The Florida House
on May 3 approved spending $3 million to dredge the Miami River. The vote, awaiting Gov. Jeb Bush
's signature, sets the stage for the first dredging and comprehensive cleanup of the river in nearly 70 years.
"This is great news for the citizens of South Florida
and a major turning point in our long efforts to clean up the river," said Robert L. Parks
, chair of the Miami River Commission
"This river's the source of a lot of the state's maritime trade with the Caribbean
. And Biscayne Bay
's health depends on this cleanup. Once we secure the county's support, things should start coming together quickly. We couldn't have done this without the support of our Miami-Dade delegation and especially chair Sen. Mario Diaz-Balart."
Two Miami-Dade delegation members, Sen. Ron Silver and Rep. Carlos Lacasa, sponsored the bills in their respective chambers.
On April 13, the Miami City Commission unanimously approved paying $1.009 million a year for the next five years for its share of the dredging costs.
On May 9, Miami-Dade County Commissioners Bruno Barreiro and Jimmy Morales put forth a proposal for the county to formally sponsor the dredging and allocate a similar share of the dredging costs. Commissioner Barreiro has been one of the river's staunchest champions in the last several years.
If the commission votes to dredge, work can begin late this year or in early 2001.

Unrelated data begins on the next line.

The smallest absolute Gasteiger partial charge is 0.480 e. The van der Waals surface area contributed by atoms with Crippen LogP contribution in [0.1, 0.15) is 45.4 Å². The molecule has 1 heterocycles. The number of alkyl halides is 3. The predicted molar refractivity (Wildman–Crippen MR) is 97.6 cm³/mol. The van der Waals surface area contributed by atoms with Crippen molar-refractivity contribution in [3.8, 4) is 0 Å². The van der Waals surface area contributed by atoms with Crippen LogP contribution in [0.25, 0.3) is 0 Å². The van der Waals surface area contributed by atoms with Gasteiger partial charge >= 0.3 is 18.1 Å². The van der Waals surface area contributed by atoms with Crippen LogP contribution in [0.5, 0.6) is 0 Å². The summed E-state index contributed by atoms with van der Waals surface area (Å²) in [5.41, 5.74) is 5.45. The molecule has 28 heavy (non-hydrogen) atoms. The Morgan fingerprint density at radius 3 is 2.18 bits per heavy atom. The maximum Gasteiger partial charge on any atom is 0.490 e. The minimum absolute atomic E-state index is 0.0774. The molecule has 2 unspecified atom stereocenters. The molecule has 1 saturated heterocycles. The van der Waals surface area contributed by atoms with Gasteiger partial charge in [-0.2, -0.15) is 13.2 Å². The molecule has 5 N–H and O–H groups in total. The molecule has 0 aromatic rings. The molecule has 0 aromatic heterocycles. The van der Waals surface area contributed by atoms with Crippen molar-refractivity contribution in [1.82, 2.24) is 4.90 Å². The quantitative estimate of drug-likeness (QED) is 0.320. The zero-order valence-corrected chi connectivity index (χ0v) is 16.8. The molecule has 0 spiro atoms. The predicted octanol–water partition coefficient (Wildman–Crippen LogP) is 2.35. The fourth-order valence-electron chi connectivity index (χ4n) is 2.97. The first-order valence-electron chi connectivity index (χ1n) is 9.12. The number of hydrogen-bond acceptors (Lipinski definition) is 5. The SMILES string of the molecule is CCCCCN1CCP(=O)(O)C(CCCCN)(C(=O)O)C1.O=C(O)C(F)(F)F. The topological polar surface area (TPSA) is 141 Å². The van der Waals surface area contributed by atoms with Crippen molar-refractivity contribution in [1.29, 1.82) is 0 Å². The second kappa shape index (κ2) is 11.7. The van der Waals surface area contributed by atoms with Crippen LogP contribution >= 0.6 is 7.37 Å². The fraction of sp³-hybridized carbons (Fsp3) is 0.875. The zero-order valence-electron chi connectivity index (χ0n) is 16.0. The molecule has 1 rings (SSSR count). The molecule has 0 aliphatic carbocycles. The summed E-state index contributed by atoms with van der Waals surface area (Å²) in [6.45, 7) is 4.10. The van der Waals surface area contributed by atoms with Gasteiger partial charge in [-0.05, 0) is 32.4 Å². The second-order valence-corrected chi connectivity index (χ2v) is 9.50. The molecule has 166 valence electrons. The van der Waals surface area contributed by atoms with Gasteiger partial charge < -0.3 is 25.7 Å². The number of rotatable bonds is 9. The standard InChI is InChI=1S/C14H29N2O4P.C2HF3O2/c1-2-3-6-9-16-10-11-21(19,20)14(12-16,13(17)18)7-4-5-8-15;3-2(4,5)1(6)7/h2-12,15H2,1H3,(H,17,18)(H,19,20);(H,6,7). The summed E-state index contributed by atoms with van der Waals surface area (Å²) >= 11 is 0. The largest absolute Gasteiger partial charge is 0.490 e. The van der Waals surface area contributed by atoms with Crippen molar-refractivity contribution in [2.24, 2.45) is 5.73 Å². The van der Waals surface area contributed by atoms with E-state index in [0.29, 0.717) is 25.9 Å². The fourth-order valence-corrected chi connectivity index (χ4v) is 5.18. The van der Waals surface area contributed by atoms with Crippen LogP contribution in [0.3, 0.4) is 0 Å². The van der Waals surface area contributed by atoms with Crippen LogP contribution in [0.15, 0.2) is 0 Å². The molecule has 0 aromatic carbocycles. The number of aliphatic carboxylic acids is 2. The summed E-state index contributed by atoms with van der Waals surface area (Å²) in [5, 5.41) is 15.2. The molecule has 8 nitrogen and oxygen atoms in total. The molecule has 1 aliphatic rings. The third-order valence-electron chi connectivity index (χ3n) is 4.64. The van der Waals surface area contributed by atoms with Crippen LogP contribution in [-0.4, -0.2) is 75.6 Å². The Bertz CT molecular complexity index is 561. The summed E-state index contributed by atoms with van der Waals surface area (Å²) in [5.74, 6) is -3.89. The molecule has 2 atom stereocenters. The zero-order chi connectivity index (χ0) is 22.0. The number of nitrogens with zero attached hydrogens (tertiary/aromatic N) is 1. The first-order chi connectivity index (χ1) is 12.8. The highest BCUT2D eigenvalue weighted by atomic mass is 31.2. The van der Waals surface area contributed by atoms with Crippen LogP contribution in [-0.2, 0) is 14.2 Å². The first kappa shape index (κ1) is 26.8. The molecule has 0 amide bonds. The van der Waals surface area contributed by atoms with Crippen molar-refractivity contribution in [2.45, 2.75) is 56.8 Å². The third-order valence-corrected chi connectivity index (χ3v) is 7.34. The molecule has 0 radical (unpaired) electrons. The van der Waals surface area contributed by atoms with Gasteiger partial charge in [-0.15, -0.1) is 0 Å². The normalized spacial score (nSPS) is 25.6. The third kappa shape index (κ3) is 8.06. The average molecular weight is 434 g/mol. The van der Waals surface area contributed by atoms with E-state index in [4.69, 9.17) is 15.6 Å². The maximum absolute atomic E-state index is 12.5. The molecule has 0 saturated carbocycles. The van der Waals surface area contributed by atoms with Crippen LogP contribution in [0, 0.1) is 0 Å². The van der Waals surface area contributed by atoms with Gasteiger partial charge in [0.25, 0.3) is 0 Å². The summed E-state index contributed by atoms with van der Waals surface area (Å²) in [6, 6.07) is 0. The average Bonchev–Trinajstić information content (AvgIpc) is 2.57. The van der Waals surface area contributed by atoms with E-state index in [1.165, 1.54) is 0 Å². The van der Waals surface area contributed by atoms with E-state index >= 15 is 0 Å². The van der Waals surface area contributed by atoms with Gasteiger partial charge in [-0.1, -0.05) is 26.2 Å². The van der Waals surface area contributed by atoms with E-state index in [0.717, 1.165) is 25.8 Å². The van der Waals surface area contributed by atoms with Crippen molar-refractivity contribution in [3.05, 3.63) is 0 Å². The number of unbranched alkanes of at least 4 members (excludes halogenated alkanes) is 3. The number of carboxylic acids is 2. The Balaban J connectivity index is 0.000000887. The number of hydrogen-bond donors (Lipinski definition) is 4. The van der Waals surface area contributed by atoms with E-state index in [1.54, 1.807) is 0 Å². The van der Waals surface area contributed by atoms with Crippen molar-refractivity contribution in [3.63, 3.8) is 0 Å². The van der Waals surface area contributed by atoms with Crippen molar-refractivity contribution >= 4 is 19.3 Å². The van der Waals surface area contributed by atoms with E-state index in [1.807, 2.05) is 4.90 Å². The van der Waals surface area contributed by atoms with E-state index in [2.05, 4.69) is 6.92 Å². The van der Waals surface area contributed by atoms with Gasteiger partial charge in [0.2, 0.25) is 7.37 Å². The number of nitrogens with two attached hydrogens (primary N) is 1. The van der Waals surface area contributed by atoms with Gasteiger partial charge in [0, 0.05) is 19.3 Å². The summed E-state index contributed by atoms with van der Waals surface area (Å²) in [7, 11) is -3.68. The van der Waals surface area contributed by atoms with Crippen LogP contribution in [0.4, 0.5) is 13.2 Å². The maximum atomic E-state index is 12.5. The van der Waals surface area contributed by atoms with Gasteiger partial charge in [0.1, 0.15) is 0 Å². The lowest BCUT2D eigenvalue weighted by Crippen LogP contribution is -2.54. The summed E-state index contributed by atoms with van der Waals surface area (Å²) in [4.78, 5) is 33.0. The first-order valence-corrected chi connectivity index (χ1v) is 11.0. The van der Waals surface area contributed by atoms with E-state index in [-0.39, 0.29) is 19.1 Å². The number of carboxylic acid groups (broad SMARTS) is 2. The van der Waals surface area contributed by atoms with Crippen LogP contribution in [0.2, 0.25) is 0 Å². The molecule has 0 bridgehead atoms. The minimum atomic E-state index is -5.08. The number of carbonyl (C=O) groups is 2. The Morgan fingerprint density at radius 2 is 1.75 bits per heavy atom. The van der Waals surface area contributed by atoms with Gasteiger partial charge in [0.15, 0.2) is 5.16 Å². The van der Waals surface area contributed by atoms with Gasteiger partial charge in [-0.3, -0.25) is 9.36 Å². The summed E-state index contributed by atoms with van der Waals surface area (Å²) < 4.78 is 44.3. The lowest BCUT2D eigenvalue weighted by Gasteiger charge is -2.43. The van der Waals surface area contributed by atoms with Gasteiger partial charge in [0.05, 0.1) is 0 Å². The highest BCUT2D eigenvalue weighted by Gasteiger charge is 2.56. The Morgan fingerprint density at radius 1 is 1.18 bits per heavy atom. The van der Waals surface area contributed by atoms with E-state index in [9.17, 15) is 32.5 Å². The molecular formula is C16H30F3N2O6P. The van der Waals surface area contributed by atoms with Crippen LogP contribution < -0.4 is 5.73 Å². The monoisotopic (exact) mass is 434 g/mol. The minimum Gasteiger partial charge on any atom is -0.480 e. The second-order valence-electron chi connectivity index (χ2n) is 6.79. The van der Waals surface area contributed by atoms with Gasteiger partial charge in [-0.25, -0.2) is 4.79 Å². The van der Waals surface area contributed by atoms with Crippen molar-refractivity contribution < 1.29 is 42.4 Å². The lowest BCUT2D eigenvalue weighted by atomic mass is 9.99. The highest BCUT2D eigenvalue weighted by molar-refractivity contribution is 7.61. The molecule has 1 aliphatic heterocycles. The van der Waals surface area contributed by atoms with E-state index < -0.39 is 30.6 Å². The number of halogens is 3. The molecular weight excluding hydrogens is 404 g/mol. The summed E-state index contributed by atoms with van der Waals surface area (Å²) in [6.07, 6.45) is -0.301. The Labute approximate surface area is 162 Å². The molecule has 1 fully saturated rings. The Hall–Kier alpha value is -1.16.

Already, the Army Corps of Engineers is conducting surveys and taking pre-dredging samples.
The dredging allocation was part of House Bill 2145, and included in the General Appropriations Act for 2000-2001.
In spring 1999, The U.S. Army Corps of Engineers determined that the federal government would pay 80 percent of the estimated dredging cost over the five-year, $80 million project. That decision made dredging feasible. Of the estimated $20 million local share, the state would pay 50 percent, and the city and county 25 percent each.
Dredging the river is critical for both the environment and the shipping industry that depends so much on this working river. Sediments in the river are contaminated with heavy metals and petroleum-based pollutants as a result of nearly seven decades of storm water runoff. As Biscayne Bay's largest tributary, the 5.5-mile river is vital to the bay's health.
In addition, dredging is needed for trade. Only dredging can remove the accumulated silt that has narrowed the channel and thereby limited maritime commerce traffic to high tide.